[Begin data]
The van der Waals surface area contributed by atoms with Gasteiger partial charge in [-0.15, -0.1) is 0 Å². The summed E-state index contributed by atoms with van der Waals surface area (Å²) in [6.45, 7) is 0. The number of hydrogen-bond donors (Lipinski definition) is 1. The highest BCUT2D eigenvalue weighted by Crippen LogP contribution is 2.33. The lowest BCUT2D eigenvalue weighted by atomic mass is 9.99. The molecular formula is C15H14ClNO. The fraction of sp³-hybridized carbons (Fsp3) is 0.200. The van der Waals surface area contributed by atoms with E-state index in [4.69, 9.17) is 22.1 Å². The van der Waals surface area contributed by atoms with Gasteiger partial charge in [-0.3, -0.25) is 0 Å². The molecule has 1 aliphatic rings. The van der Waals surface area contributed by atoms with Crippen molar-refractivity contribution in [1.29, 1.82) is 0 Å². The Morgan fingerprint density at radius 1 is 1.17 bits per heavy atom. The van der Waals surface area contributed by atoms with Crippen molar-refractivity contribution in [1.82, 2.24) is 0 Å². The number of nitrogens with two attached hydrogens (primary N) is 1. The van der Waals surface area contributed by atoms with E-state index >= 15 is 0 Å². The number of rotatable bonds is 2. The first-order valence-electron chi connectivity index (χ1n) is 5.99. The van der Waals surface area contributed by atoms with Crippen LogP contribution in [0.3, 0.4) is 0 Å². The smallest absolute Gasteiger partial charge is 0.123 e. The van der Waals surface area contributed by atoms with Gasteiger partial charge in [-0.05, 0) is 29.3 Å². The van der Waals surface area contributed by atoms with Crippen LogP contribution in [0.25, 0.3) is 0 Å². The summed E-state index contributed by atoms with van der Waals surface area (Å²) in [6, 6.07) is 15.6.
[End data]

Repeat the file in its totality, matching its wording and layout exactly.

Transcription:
The van der Waals surface area contributed by atoms with Gasteiger partial charge in [-0.15, -0.1) is 0 Å². The summed E-state index contributed by atoms with van der Waals surface area (Å²) in [6.45, 7) is 0. The number of hydrogen-bond donors (Lipinski definition) is 1. The highest BCUT2D eigenvalue weighted by Crippen LogP contribution is 2.33. The lowest BCUT2D eigenvalue weighted by atomic mass is 9.99. The molecular formula is C15H14ClNO. The fraction of sp³-hybridized carbons (Fsp3) is 0.200. The van der Waals surface area contributed by atoms with E-state index in [4.69, 9.17) is 22.1 Å². The van der Waals surface area contributed by atoms with Gasteiger partial charge in [-0.3, -0.25) is 0 Å². The molecule has 1 aliphatic rings. The van der Waals surface area contributed by atoms with Crippen molar-refractivity contribution in [1.29, 1.82) is 0 Å². The Morgan fingerprint density at radius 1 is 1.17 bits per heavy atom. The van der Waals surface area contributed by atoms with Crippen molar-refractivity contribution in [1.82, 2.24) is 0 Å². The number of nitrogens with two attached hydrogens (primary N) is 1. The van der Waals surface area contributed by atoms with E-state index >= 15 is 0 Å². The number of rotatable bonds is 2. The first-order valence-electron chi connectivity index (χ1n) is 5.99. The van der Waals surface area contributed by atoms with Crippen LogP contribution in [0.3, 0.4) is 0 Å². The smallest absolute Gasteiger partial charge is 0.123 e. The van der Waals surface area contributed by atoms with Gasteiger partial charge in [-0.05, 0) is 29.3 Å². The van der Waals surface area contributed by atoms with Crippen LogP contribution in [0.25, 0.3) is 0 Å². The summed E-state index contributed by atoms with van der Waals surface area (Å²) in [6, 6.07) is 15.6.